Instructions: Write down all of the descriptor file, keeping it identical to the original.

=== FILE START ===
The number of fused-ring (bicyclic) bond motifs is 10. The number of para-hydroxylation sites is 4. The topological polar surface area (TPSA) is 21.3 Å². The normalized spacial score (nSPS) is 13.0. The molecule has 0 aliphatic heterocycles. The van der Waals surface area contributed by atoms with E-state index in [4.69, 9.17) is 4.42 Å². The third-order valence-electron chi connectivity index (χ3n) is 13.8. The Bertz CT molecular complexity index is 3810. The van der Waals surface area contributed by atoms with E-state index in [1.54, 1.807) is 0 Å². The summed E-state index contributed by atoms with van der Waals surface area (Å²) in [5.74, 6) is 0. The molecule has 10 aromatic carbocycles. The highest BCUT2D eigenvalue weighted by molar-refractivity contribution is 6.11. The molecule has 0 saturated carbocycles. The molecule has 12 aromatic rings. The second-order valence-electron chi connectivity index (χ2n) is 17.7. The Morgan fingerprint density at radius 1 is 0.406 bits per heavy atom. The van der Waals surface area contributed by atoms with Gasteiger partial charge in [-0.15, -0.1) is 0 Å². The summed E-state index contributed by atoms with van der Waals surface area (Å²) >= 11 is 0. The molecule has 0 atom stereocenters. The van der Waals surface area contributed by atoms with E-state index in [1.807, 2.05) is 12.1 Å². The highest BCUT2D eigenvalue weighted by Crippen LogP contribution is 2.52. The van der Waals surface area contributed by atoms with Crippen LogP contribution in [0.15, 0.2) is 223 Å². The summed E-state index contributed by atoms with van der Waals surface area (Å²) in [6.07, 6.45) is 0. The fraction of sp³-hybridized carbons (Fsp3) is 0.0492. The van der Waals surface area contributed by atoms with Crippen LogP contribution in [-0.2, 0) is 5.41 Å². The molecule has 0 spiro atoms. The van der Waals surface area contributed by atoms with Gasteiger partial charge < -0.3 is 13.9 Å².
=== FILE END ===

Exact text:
The number of fused-ring (bicyclic) bond motifs is 10. The number of para-hydroxylation sites is 4. The topological polar surface area (TPSA) is 21.3 Å². The normalized spacial score (nSPS) is 13.0. The molecule has 0 aliphatic heterocycles. The van der Waals surface area contributed by atoms with E-state index in [4.69, 9.17) is 4.42 Å². The third-order valence-electron chi connectivity index (χ3n) is 13.8. The Bertz CT molecular complexity index is 3810. The van der Waals surface area contributed by atoms with E-state index in [1.54, 1.807) is 0 Å². The summed E-state index contributed by atoms with van der Waals surface area (Å²) in [5.74, 6) is 0. The molecule has 10 aromatic carbocycles. The highest BCUT2D eigenvalue weighted by molar-refractivity contribution is 6.11. The molecule has 0 saturated carbocycles. The molecule has 12 aromatic rings. The second-order valence-electron chi connectivity index (χ2n) is 17.7. The Morgan fingerprint density at radius 1 is 0.406 bits per heavy atom. The van der Waals surface area contributed by atoms with Gasteiger partial charge in [-0.15, -0.1) is 0 Å². The summed E-state index contributed by atoms with van der Waals surface area (Å²) >= 11 is 0. The molecule has 0 atom stereocenters. The van der Waals surface area contributed by atoms with E-state index in [1.807, 2.05) is 12.1 Å². The highest BCUT2D eigenvalue weighted by Crippen LogP contribution is 2.52. The van der Waals surface area contributed by atoms with Crippen LogP contribution in [0.15, 0.2) is 223 Å². The summed E-state index contributed by atoms with van der Waals surface area (Å²) in [6.07, 6.45) is 0. The fraction of sp³-hybridized carbons (Fsp3) is 0.0492. The van der Waals surface area contributed by atoms with Crippen LogP contribution in [-0.2, 0) is 5.41 Å². The molecule has 0 spiro atoms. The van der Waals surface area contributed by atoms with Gasteiger partial charge < -0.3 is 13.9 Å².